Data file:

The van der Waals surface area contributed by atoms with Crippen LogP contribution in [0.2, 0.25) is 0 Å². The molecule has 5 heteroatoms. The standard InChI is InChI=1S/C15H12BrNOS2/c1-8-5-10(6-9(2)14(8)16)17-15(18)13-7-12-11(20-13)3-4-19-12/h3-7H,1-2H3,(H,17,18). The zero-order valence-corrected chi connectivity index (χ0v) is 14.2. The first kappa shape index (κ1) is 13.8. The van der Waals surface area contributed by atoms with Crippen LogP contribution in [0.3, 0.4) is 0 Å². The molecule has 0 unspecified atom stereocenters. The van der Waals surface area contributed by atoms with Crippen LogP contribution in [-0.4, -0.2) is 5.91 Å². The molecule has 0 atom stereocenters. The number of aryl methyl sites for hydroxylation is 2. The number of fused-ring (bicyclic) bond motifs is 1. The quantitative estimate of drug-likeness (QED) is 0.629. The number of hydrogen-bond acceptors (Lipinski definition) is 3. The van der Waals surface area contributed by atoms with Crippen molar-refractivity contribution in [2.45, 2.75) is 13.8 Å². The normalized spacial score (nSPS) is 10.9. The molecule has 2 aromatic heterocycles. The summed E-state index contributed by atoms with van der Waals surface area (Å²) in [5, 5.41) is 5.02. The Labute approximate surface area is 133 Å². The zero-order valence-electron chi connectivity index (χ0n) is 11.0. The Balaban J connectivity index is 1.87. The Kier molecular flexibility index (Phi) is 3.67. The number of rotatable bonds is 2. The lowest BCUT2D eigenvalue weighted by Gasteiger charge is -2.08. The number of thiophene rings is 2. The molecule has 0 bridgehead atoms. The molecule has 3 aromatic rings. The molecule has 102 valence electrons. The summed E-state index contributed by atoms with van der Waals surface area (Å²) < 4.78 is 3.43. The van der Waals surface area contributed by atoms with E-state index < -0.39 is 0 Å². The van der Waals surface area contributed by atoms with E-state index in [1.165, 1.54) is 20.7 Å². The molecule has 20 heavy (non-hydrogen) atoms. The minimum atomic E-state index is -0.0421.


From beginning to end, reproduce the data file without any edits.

The van der Waals surface area contributed by atoms with Crippen LogP contribution in [0.2, 0.25) is 0 Å². The molecule has 5 heteroatoms. The standard InChI is InChI=1S/C15H12BrNOS2/c1-8-5-10(6-9(2)14(8)16)17-15(18)13-7-12-11(20-13)3-4-19-12/h3-7H,1-2H3,(H,17,18). The zero-order valence-corrected chi connectivity index (χ0v) is 14.2. The first kappa shape index (κ1) is 13.8. The van der Waals surface area contributed by atoms with Crippen LogP contribution in [0.3, 0.4) is 0 Å². The molecule has 0 unspecified atom stereocenters. The van der Waals surface area contributed by atoms with Crippen LogP contribution in [-0.4, -0.2) is 5.91 Å². The molecule has 0 atom stereocenters. The number of aryl methyl sites for hydroxylation is 2. The number of fused-ring (bicyclic) bond motifs is 1. The quantitative estimate of drug-likeness (QED) is 0.629. The number of hydrogen-bond acceptors (Lipinski definition) is 3. The van der Waals surface area contributed by atoms with Crippen molar-refractivity contribution in [2.45, 2.75) is 13.8 Å². The normalized spacial score (nSPS) is 10.9. The molecule has 2 aromatic heterocycles. The summed E-state index contributed by atoms with van der Waals surface area (Å²) in [5, 5.41) is 5.02. The Labute approximate surface area is 133 Å². The zero-order valence-electron chi connectivity index (χ0n) is 11.0. The Balaban J connectivity index is 1.87. The Kier molecular flexibility index (Phi) is 3.67. The number of rotatable bonds is 2. The lowest BCUT2D eigenvalue weighted by Gasteiger charge is -2.08. The number of thiophene rings is 2. The molecule has 0 bridgehead atoms. The molecule has 3 aromatic rings. The molecule has 102 valence electrons. The summed E-state index contributed by atoms with van der Waals surface area (Å²) < 4.78 is 3.43. The van der Waals surface area contributed by atoms with E-state index < -0.39 is 0 Å². The van der Waals surface area contributed by atoms with E-state index in [1.165, 1.54) is 20.7 Å². The molecule has 20 heavy (non-hydrogen) atoms. The minimum atomic E-state index is -0.0421.